DUBAI, United Arab Emirates — The unexpected rift between Saudi Arabia and the United Arab Emirates within OPEC in early July came as a shock to many in the Gulf region and those watching from abroad.
The dispute over oil production levels temporarily froze the group’s ability to lay out their plans for the markets, sending crude prices upward. But it wasn’t the first appearance of tension between the Arab neighbors and longtime close allies, and likely will not be the last, experts who’ve long been watching the region say.
“What is happening here is these are the two biggest economies in the region, in the Arab world,” Abdulkhaleq Abdulla, a political science professor in the UAE, told CNBC. “And as Saudi Arabia wants to reform its economy, privatize, etc, there is bound to be competition between them.”
“Competition between the two biggest Arab economies is, I think, just starting,” Abdulla said. “And it is bound to intensify in the days to come.”
The strategic alignment between Riyadh and Abu Dhabi, both of which have become increasingly active on the world stage, is evident in many areas. And it’s often associated with what is said to be a close relationship — some have even called it a “bromance” — between Saudi Crown Prince Mohammed bin Salman and his Emirati counterpart Mohammed bin Zayed.
But conflicting interests have cropped up in recent months that preceded the OPEC rift. In February, Saudi Arabia announced that its government would cease doing business with any international companies whose regional headquarters were not based within the kingdom by 2024. The move was widely seen as targeting Dubai, the Middle East’s current headquarters hub.
DUBAI, United Arab Emirates — The UAE last year announced a normalization deal with Israel, becoming the first Gulf country to do so, while Saudi Arabia has so far publicly refused to do the same. Saudi Arabia meanwhile has been working on a tentative rapprochement with rival Sunni power Turkey, with which the UAE has significant tensions as Ankara supports an Islamist ideology that Emirati leaders see as a threat.
And the two Gulf powers had some diverging interests in the war in Yemen, despite being on the same side, with the Saudis supporting an Islamist party distrusted by the UAE and Abu Dhabi supporting separatist tribes that did not align with Riyadh’s goals. The UAE drew down its military activity in Yemen in 2019, while Riyadh remains embroiled in the conflict.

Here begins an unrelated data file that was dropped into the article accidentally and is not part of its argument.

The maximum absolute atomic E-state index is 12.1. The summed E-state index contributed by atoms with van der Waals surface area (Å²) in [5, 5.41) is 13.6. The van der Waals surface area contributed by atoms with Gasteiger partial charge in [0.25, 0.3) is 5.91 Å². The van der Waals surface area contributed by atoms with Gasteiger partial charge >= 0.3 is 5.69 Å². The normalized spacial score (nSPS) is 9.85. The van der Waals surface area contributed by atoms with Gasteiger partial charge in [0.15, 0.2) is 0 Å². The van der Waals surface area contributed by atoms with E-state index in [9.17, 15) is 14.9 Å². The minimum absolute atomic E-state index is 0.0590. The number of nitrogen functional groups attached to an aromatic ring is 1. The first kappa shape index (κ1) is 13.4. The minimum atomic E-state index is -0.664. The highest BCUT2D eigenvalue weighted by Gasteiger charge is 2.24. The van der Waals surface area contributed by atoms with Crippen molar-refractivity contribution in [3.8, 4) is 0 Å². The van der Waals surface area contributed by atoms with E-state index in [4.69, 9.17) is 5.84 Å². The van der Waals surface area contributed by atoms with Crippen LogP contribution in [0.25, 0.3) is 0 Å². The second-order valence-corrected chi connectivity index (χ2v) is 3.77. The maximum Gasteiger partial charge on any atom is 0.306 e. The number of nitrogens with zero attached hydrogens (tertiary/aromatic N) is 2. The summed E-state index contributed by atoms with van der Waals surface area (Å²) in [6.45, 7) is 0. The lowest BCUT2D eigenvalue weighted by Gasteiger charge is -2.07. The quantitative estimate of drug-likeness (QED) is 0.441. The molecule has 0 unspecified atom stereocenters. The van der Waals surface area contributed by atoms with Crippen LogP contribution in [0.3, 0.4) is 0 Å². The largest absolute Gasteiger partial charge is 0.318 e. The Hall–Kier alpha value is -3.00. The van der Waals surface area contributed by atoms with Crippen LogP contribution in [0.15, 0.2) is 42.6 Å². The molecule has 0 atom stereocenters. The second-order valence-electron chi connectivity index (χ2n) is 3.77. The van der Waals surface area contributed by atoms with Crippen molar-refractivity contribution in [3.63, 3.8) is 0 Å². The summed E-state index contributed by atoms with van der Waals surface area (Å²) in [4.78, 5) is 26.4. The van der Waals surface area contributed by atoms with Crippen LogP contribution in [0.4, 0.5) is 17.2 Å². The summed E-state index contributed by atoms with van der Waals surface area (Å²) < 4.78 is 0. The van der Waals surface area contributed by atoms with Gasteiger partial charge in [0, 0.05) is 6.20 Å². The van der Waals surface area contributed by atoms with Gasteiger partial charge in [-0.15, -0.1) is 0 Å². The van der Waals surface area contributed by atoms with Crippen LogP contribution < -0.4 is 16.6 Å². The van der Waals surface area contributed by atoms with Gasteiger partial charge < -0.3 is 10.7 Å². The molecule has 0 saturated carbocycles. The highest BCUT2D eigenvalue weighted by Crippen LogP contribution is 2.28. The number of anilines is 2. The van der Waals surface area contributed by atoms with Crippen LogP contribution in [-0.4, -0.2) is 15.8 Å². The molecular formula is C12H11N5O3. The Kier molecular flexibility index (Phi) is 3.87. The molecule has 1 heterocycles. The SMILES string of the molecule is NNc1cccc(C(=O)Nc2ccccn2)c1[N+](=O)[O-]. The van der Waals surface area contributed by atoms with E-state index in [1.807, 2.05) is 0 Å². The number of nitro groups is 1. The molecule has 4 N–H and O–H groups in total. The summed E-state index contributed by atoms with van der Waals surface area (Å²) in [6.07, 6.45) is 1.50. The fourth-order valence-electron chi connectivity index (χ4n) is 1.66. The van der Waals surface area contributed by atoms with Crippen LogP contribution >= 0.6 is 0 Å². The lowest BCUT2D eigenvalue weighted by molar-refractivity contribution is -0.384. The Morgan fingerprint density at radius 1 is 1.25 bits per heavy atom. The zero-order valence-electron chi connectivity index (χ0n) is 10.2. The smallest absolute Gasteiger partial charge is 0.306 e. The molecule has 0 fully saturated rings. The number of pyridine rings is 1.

“It has been a common assumption that the UAE and Saudi Arabia have effectively indistinguishable worldviews and interests — that the UAE is sort of an appendage or dependency of Saudi Arabia,” Hussein Ibish, a senior resident scholar at the Arab Gulf States Institute in Washington, wrote in a blog post in July. “That has never been the case.”
In early July, Saudi Arabia upped the ante by ending preferential tariffs for goods made in free zones or affiliated with Israeli manufacturers, also seen as a direct shot at the UAE, which is the free zone hub of the region. The move was followed by waves of patriotic Saudis launching a campaign via Twitter to boycott Emirati goods.
This came despite the fact that the UAE is Saudi Arabia’s second-largest trading partner after China by import value.
“The idea once was to create a GCC market, but now there’s the realization that the priorities of Saudi Arabia and the UAE are very different,” Amir Khan, senior economist at Saudi National Bank, told Reuters in July. “This regulation is putting flesh on the bone of these political divergences,” Khan said.
So, where do things go from here?
An OPEC deal was reached in mid-July, and the Saudi and Emirati energy ministers praised each other and the work of the group of oil producers. Still, economic competition — at a time where returns for oil-producing nations are extremely volatile — isn’t set to go away anytime soon.
“We’re coming out of this pandemic where every country in the world needs to figure out a way to economically recover,” Tobias Borck, a research fellow specializing in Gulf affairs at the Royal United Services Institute in London, told CNBC. “But for the Gulf monarchies, especially for Abu Dhabi and Saudi Arabia, that is compounded by the fact that they are also under pressure to figure out a way to transform their economies and get away from relying on oil.”
“In that environment, quite frankly, everyone is going to look after number one,” Borck continued. “And for all the genuine friendship and continued pragmatic alignment, when it comes to economic matters, at some point that friendship ends and it becomes about looking after yourself.”
A ‘collision course’
For the Emirati professor Abdulla, “rivalry is too strong of a term” to describe what’s going on between the two countries.
“It could be a controlled, managed, friendly competition,” he told CNBC. “Or it could get out of hand, and we will see it intensify in the months and years to come. We are still in the first five minutes of the competition. We don’t know how it is going to evolve — and it might have some impact on the political issues that bind the two countries together, some political spillover.”